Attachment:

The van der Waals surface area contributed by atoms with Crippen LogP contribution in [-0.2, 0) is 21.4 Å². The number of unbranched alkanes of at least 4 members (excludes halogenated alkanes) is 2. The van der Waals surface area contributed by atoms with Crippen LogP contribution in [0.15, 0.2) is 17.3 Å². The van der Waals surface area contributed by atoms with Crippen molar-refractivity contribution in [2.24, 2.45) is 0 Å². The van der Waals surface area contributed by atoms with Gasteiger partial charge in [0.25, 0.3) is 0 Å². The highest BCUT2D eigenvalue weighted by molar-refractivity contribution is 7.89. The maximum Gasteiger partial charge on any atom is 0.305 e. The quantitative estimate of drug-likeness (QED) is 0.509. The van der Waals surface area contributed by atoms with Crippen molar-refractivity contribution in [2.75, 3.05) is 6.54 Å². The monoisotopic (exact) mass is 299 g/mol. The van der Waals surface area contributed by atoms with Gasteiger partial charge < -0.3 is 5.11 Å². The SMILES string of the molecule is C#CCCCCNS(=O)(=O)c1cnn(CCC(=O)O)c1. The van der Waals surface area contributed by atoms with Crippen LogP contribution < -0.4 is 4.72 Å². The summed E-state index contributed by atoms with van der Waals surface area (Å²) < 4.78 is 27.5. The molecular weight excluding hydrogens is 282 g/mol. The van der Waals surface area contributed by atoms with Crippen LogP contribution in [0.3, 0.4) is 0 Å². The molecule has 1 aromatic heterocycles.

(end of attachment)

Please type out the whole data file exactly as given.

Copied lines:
The van der Waals surface area contributed by atoms with Crippen LogP contribution in [-0.2, 0) is 21.4 Å². The number of unbranched alkanes of at least 4 members (excludes halogenated alkanes) is 2. The van der Waals surface area contributed by atoms with Crippen LogP contribution in [0.15, 0.2) is 17.3 Å². The van der Waals surface area contributed by atoms with Crippen molar-refractivity contribution in [2.24, 2.45) is 0 Å². The van der Waals surface area contributed by atoms with Gasteiger partial charge in [0.25, 0.3) is 0 Å². The highest BCUT2D eigenvalue weighted by molar-refractivity contribution is 7.89. The maximum Gasteiger partial charge on any atom is 0.305 e. The quantitative estimate of drug-likeness (QED) is 0.509. The van der Waals surface area contributed by atoms with Crippen molar-refractivity contribution in [2.75, 3.05) is 6.54 Å². The monoisotopic (exact) mass is 299 g/mol. The van der Waals surface area contributed by atoms with Gasteiger partial charge < -0.3 is 5.11 Å². The SMILES string of the molecule is C#CCCCCNS(=O)(=O)c1cnn(CCC(=O)O)c1. The van der Waals surface area contributed by atoms with Crippen LogP contribution < -0.4 is 4.72 Å². The summed E-state index contributed by atoms with van der Waals surface area (Å²) < 4.78 is 27.5. The molecular weight excluding hydrogens is 282 g/mol. The van der Waals surface area contributed by atoms with Crippen LogP contribution in [0.3, 0.4) is 0 Å². The molecule has 1 aromatic heterocycles.